You’ve either bought a piece of property or you’re thinking hard about purchasing one that you’ve seen and really liked. What do you do next? It’s time to put on your Bean boots and take a hike. Become familiar with the “lay of the land”. Doing this will help you visualize potential house locations (you may even dream about them!). Regardless of the size of your lot, the process of nailing down a specific location for the house is the same: it’s a balancing act among wanting to maximize views and light, privacy, ease of access to the site, garden and terrace/deck locations, and parking. There may also be limitations due to the presence of ledge or significant natural features (such as an old stately tree) that influence your decisions.

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Data Collection

Find out if there are any building restrictions due to proximity to wetlands, shoreland or resource protection zones. Setbacks can range from 75 feet to 250 feet from these natural features. Most town halls have maps with these areas clearly marked. Many towns have made this information available on-line. If the property is part of a subdivision, find out if there are building limitations as part of the development standards. This might include height restrictions, particular exterior building materials (as in “no vinyl siding allowed)”, view corridors, or whether or not an unattached building, such as a barn or storage shed, can be built.

Collect all the hard data available for the site: boundary survey with required setbacks, and location of utilities, such as water, sewer, and electricity. If town utilities are not available, then the location of a well and septic system will have a more significant impact on the building location. If possible, locate the house so that the septic system uses gravity in your favor, allowing for the natural flow of effluent to the leeching field instead of having to pump it.
A topographic survey (which shows the contours of the land) is important if the lot has a lot of irregular or sloping terrain. This information will help determine whether or not a daylight basement makes sense and where to locate the driveway so that it’s not too steep and will be passable in the wintertime. One of the benefits of a sloping site is that, rather than grade a flat spot for the house, use the drop in grade to create a design that incorporates different floor levels and ceiling heights.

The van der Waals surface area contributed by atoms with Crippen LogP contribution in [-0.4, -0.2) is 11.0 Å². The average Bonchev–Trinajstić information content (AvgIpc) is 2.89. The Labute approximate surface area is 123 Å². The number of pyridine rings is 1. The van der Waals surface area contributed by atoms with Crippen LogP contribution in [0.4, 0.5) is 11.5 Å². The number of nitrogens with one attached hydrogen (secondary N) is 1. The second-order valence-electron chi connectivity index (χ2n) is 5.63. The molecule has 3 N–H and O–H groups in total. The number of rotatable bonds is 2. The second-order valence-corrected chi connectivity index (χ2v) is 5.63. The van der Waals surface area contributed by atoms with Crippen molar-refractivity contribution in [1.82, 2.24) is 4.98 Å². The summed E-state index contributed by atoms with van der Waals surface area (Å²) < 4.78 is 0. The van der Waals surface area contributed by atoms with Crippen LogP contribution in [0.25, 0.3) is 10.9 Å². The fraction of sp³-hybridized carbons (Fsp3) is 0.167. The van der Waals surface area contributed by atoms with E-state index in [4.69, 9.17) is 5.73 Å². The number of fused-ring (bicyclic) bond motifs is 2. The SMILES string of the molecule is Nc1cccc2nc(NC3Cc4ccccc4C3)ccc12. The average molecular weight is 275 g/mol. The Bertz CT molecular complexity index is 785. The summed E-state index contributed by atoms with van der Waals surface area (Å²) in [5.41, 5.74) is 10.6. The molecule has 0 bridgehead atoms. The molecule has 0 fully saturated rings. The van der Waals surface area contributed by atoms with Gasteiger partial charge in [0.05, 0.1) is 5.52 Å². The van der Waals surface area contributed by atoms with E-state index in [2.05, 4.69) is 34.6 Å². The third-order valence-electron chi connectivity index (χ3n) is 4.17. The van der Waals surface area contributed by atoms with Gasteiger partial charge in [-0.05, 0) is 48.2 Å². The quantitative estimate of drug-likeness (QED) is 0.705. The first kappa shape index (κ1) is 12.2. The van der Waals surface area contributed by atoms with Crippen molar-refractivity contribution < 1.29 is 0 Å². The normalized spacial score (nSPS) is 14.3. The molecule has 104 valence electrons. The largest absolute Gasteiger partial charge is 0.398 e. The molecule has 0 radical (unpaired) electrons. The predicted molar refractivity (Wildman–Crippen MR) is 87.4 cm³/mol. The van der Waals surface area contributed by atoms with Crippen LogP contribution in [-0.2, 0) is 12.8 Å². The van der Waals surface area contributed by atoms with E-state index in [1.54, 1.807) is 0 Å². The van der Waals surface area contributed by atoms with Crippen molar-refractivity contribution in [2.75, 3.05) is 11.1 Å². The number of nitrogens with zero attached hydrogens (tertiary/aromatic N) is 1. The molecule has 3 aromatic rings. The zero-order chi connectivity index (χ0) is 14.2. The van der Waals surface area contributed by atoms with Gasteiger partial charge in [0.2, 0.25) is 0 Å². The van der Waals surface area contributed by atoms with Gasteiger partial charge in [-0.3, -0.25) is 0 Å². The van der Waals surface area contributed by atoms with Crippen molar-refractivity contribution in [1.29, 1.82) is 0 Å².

If you are building on a hillside, it’s best to locate your house between the ridge and the valley. This location avoids the higher wind velocities at the ridge and the cold, dense air that settles in the valleys. Avoid north-facing slopes wherever possible as they limit or completely eliminate the low angles of the winter sun.

Walk the site at different times of the day and in different seasons. What looks like a dense natural buffer between you and a neighbor in the summer can end up looking almost transparent when the leaves have fallen.

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Bring a compass with you to determine where true south is. This will help you figure out the path of the sun as it moves across the property. Because of the magnetic field, it is necessary to adjust your compass to obtain true north (and true south) instead of magnetic north. Your compass needle will point to the west of true north. It’s anywhere from a 15 to 20 degree deviation in Maine. So true north is 15 – 20 degrees east of compass-indicated north (true south is 15 – 20 degrees west of compass-indicated south). If it’s a cloudy day, it’s a relief to know that the property survey has a “magnetic north arrow” located on it.
Ideally, the house shape wants to be elongated along the east-west axis. This will maximize solar gain on the long walls facing south. The roof ridge line should also be oriented along the east-west axis in order to create a large surface area for harvesting solar energy. The roof pitch should be around 45 degrees if you want to avoid the unattractive support structures associated with solar collectors. This way, the panels will be mounted just above and parallel to the roof plane. In terms of solar performance, there is some latitude to either side of a true south orientation in order to account for views, vegetation and neighbors without sacrificing performance.